But there's another way of describing it: 'The demise of the weakest.' It's the obverse of the evolutionary coin, and one we must recognise.
My thoughts turned to this while watching an interview with a trades' union representative (who looked to be nearly in tears) protesting that the Health Bill proposals could result in the shutting of weaker units or even hospitals.
Good, I thought. It's time they went. That's what it's all about. We don't want inefficient units to be supported inappropriately. Society doesn't benefit if poor-quality doctors, nurses or managers continue to practise - it's not good for patients.
This is where evolution and economics come together. In The Undercover Economist Tim Harford demonstrates that when industries indulge in protectionism it kicks back at them: put bluntly, society as a whole becomes the poorer whenever it attempts artificially to protect markets or jobs. Standards fall, overall costs rise and red tape increases - either singly or all together.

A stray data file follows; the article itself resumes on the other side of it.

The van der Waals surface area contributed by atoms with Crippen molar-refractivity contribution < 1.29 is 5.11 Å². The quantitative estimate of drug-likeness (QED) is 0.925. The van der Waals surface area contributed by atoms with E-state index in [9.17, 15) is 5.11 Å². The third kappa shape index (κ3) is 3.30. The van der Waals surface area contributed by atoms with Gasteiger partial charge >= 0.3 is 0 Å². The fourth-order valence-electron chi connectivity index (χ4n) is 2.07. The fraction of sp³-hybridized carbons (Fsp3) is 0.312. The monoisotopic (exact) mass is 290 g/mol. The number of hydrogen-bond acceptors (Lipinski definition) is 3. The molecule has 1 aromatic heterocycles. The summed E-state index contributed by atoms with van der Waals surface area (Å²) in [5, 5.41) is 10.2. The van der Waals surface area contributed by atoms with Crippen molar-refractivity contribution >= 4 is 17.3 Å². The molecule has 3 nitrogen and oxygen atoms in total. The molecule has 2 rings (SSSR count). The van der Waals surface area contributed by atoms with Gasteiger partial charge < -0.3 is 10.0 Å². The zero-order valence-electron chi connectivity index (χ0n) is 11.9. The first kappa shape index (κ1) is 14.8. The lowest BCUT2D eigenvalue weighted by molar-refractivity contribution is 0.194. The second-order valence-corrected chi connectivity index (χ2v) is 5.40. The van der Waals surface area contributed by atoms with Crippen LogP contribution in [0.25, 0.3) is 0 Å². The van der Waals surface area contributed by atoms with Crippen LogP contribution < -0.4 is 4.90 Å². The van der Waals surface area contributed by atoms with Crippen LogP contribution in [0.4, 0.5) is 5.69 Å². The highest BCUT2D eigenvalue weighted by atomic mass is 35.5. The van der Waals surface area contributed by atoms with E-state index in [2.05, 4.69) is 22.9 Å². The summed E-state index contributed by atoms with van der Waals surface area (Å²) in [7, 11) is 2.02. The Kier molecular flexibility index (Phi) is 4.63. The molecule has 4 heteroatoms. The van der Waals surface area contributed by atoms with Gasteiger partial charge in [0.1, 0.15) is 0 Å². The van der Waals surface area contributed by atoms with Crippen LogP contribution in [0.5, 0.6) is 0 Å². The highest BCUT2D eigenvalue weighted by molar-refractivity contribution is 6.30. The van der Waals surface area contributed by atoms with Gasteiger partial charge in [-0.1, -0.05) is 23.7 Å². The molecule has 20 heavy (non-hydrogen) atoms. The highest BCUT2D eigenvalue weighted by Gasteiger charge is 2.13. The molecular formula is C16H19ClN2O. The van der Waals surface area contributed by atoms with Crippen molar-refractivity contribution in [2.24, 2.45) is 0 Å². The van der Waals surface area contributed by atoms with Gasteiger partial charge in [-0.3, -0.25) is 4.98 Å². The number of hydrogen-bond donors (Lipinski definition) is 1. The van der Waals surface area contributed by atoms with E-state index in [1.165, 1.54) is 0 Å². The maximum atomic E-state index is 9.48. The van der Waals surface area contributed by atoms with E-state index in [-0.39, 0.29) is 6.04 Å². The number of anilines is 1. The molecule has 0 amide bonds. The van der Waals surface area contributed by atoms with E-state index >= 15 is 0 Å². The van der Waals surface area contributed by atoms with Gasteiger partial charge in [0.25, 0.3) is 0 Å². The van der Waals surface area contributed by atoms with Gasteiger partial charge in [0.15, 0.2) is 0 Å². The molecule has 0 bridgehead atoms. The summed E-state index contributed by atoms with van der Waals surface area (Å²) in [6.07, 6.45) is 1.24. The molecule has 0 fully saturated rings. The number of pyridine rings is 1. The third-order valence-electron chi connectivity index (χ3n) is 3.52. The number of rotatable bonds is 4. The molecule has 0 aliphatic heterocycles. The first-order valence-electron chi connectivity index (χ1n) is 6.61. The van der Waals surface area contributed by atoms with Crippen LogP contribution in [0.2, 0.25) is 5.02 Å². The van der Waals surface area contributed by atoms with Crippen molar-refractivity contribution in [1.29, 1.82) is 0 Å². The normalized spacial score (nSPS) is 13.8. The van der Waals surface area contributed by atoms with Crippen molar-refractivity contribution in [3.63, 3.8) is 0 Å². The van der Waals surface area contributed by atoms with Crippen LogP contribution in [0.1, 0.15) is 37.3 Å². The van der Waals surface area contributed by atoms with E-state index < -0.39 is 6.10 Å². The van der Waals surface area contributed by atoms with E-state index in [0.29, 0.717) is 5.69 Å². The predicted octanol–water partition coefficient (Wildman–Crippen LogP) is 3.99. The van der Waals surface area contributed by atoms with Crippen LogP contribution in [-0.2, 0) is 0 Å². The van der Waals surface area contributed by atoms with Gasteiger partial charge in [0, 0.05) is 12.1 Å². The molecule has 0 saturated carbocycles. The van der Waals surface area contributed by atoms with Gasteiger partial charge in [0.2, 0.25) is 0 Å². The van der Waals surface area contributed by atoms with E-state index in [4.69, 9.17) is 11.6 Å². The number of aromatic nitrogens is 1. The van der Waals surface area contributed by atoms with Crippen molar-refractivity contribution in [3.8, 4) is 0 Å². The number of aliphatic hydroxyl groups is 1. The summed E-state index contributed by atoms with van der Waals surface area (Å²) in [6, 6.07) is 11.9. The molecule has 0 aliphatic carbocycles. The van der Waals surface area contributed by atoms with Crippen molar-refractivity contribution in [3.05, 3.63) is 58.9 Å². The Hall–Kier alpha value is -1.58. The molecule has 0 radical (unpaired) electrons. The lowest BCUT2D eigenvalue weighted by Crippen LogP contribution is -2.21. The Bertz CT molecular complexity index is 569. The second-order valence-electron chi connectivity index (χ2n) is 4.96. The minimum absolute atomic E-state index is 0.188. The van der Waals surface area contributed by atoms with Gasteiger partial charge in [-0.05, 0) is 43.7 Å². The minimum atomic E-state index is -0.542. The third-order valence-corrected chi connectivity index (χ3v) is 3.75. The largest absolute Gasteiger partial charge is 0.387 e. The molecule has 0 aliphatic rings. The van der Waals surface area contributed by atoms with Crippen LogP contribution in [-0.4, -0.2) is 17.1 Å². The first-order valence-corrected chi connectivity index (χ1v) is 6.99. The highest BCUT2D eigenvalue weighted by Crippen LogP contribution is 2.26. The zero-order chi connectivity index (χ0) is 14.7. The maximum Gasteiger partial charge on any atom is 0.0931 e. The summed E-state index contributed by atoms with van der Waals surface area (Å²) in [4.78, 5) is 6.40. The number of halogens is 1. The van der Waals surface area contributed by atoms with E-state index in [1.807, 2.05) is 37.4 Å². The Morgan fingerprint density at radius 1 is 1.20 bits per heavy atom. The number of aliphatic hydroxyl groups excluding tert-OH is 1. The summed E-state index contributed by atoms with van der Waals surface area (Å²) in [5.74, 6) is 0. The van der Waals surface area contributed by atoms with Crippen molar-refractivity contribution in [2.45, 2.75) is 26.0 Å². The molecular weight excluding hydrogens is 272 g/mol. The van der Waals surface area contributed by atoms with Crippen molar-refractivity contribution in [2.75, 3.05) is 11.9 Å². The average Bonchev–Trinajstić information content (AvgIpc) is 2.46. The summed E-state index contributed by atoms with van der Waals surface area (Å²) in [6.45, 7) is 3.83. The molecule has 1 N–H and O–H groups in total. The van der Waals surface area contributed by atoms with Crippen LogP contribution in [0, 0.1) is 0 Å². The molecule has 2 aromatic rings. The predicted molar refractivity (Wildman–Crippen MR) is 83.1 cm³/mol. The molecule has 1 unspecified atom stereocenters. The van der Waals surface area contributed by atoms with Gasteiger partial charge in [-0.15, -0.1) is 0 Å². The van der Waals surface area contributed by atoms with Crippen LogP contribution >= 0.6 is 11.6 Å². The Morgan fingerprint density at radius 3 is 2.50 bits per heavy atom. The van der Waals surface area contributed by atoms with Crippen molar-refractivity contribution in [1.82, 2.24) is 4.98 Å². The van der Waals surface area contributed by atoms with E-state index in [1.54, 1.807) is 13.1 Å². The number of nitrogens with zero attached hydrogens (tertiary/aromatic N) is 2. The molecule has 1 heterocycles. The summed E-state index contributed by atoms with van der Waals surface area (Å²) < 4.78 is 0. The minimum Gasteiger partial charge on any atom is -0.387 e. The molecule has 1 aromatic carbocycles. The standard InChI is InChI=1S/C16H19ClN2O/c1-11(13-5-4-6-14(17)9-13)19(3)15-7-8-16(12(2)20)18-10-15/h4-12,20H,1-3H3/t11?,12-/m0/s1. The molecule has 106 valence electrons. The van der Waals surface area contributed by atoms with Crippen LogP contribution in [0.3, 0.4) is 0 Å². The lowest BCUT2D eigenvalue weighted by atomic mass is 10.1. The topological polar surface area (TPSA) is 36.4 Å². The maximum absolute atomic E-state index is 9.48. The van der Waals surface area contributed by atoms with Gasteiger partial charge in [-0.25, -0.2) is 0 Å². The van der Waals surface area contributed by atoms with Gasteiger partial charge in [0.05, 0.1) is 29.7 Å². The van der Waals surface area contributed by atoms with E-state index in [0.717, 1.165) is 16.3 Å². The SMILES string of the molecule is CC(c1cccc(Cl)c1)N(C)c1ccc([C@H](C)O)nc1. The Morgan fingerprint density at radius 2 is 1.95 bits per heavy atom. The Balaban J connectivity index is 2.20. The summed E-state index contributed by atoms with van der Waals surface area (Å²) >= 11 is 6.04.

The conclusion is: don't cocoon inefficiency. What is sad for the individuals concerned is, in the wider context, good for society as a whole.
Yet there is a paradox here. Our very British concern for the disadvantaged leads us to support the weakest in society: the poor, the sick and the needy. We certainly shouldn't employ a strict evolutionary approach with individuals' health, because this way lie the evils of eugenics.
But morally there is a world of difference between applying Darwinism to individuals and applying it to inanimate systems. Indeed, we will look after the disadvantaged in society most effectively by being truly evolutionary about our healthcare systems. If a clinician, clinic or hospital is failing because it is incompetent, out of date or inefficient, or it no longer has a community to serve, then let it go under. By all means indulge in remedial treatment if the resources needed are commensurate, but the basket cases should go to the wall. It's good Darwinism.
Evolution unequivocally means the demise of the weakest. Let's use it, unrestrained, and without shedding any tears, to cleanse the NHS of its encrusted systemic debris.